• says

          Thank you so much for your kind words. I never thought about Jesus grieving, but you’re right. The Bible verse you’re talking about is Ecclesiastes 3. It’s a good one. I might have to copy it into my journal and study it a while. I feel so alone in my grief. In my head, I know I’m not alone, but my heart feels alone.

          • Alisha says

            I should have known that it was repeated in the New Testament. I will look it up though. I’m glad you know that you aren’t alone. Satan tries to get under our skin and convince us that we can’t see so it doesn’t exist. I just try to laugh at him and repeat the words of the Bible to him. Then he flees. He does not like to hear the WORD. LOL I’m going to pray for you tonight. I’m going to pray the peace of God surrounds you so FULLY that you have NO DOUBT that Jesus is right there with you. Keep being honest. Keep doing what you are doing and don’t ever let evil win over the love of God.

  6. Shelly says

    I’m so sorry. I lost my dad on December 4, 1999. I was pregnant with my third child. I remember that I had put his Christmas present in the casket with him. I couldn’t even really say goodbye to him because he was in a coma for 3 months from a gastric bypass gone wrong. Time does not heal all wounds. Who could heal from losing a parent? Time does change things, though. What started as an unbearable sorrow has transformed into fond memories but still missing him all the while. Thingsdo get better. God bless you and take care.

  7. Southern Angel says

    Sweetie I am on year 2 of holidays without my mom. Our last holiday with her here was Thanksgiving and on my birthday she wound up hospitalized to never come back home. No it isn’t okay. It will never be okay. But the fact you are grieving is good. As one who pushed it away and held it together because I had to be strong trust me when I say holding it in makes it catch up to you. We had presents from mom as well. Wrapped and stacked in her house before she ever went to the hospital. We spent Christmas with her, at the ICU. None of us touched her house hoping she would shake it off and come home. She didn’t. New Years eve she passed and when the clock struck midnight I prayed for my phone to ring as if she was still right behind me in her house across the driveway. It didn’t. My sister bought her house. I can’t handle it. Although mom wanted one of us to have it I can’t deal. She is planning on having Thanksgiving and if it has been like the other dinners she has had I will be forced to leave. Because I can’t breathe. I can’t think. All I can think of is where is mom. So you are not alone. I am just an email away if you need me darling.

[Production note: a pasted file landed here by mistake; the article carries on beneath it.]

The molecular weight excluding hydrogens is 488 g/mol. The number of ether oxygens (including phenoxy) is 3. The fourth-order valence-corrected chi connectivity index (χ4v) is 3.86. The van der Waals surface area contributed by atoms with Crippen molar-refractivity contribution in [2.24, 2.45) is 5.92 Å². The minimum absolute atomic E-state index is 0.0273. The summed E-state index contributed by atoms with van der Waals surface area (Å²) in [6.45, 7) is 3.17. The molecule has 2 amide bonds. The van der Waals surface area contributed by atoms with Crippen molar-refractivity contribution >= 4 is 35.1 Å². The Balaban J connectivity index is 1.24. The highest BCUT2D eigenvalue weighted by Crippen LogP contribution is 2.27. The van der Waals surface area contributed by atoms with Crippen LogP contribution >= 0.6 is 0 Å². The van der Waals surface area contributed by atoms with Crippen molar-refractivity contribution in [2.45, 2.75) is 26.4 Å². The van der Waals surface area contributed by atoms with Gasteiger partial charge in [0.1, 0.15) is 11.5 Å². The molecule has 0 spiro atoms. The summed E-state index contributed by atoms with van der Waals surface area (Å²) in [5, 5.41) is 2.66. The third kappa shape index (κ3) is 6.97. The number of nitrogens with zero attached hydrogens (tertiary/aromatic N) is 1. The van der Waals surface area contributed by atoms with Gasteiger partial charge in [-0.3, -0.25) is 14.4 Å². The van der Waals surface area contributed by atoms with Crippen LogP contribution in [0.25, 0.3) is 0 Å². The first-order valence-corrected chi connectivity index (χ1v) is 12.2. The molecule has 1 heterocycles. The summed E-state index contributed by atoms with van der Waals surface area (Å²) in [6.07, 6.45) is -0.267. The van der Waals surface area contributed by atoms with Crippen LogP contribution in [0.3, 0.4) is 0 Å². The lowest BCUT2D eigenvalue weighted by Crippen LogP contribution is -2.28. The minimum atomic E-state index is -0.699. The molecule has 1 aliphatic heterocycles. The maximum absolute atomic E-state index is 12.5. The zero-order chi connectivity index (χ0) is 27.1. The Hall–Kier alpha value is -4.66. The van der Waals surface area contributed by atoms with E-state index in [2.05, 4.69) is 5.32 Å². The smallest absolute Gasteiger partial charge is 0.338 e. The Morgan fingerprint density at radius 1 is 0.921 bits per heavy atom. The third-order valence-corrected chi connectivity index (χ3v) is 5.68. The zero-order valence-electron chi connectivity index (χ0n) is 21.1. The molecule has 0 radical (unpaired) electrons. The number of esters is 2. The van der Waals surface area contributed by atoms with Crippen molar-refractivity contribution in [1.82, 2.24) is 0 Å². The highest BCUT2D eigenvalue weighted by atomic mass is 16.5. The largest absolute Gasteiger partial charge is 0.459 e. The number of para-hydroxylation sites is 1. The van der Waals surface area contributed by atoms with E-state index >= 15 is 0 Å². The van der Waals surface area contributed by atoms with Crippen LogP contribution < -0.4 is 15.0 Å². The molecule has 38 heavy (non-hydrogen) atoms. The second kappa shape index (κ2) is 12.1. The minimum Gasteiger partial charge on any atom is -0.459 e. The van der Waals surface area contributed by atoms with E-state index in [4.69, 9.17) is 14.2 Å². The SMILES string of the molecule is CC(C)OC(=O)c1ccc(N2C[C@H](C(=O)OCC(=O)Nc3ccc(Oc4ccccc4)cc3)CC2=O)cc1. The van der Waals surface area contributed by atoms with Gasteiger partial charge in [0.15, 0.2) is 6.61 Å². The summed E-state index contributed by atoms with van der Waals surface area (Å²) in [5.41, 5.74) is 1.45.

8. Alisha says

    It’s beautiful that you can share openly with so many about your heart wrentching love and adoration for your mother. Your love is pouring out. Your heartache shows your tender care for her. Your willingness to share shows your love for the world. Please know that I am praying for you. I know that God is with you. The Bible says that “the Lord is with the brokenhearted.” I hope that carries you through part of today. When one day is too much to take at time, just take one hour. If that seems too much then take one minute, and if that seems like even too much then just take one breath at a time. Praying for healing for you.

  9. says

    I’m so sorry, Tara. She sounds like she was an amazing woman. Cancer is just so horrible. Your children will remember her through those photos and stories. And the photos and stories will bring you comfort at some point. I wish I had the right words, but please know I am thinking of you and praying for you.

    • says

      She wasn’t a saint. She was a human being with many flaws, just like everyone else. There were lots of things about her that drove me crazy and hurt my feelings and that I didn’t understand. But there were so many wonderful things about her, too. She loved us so much. Every time we saw her, she had some kind of little present for me or for the kids. At the time, it drove me crazy (who needs more candy and trinkets?), but I miss that so much now. And she was such a huge part of my everyday life – I talked to her often multiple times a day by phone, email, and text. She knew everything (we called her Dr. Gerner ;) ) and she was always willing to give advice on any topic. Besides her physical presence, that’s what I miss the most. I could call her any time I needed to know about anything, and she would give me sage advice even if I didn’t know exactly what my question was. I don’t have anyone to give me advice now.

  10. says

    I know how you feel. I lost my dad a little over a year ago to cancer. Sometimes it feels like things will never be right again. Thanks for sharing your heart! In a sense, it makes me feel better knowing that I’m not alone. Prayers of comfort to you!

  11. Teri says

    You know, it’s kind of refreshing to hear someone else is NOT fine. This will be my second Christmas without my mom and it seems harder than last year. I miss her so.

    • says

      Thanksgiving was really and truly painful. I’ve been a mess ever since. The actual day with my in-laws was nice. We had a nice dinner and great conversation and a lovely visit. But it didn’t feel like Thanksgiving. It felt like a nice dinner at a restaurant.

      I want to be okay without her. I want to not miss her so much. But I just can’t figure out how to let it go. I’ve let her go in so many ways – our day to day things don’t make me cry any more. But the holidays. I can’t picture a holiday when I don’t miss her so much it hurts.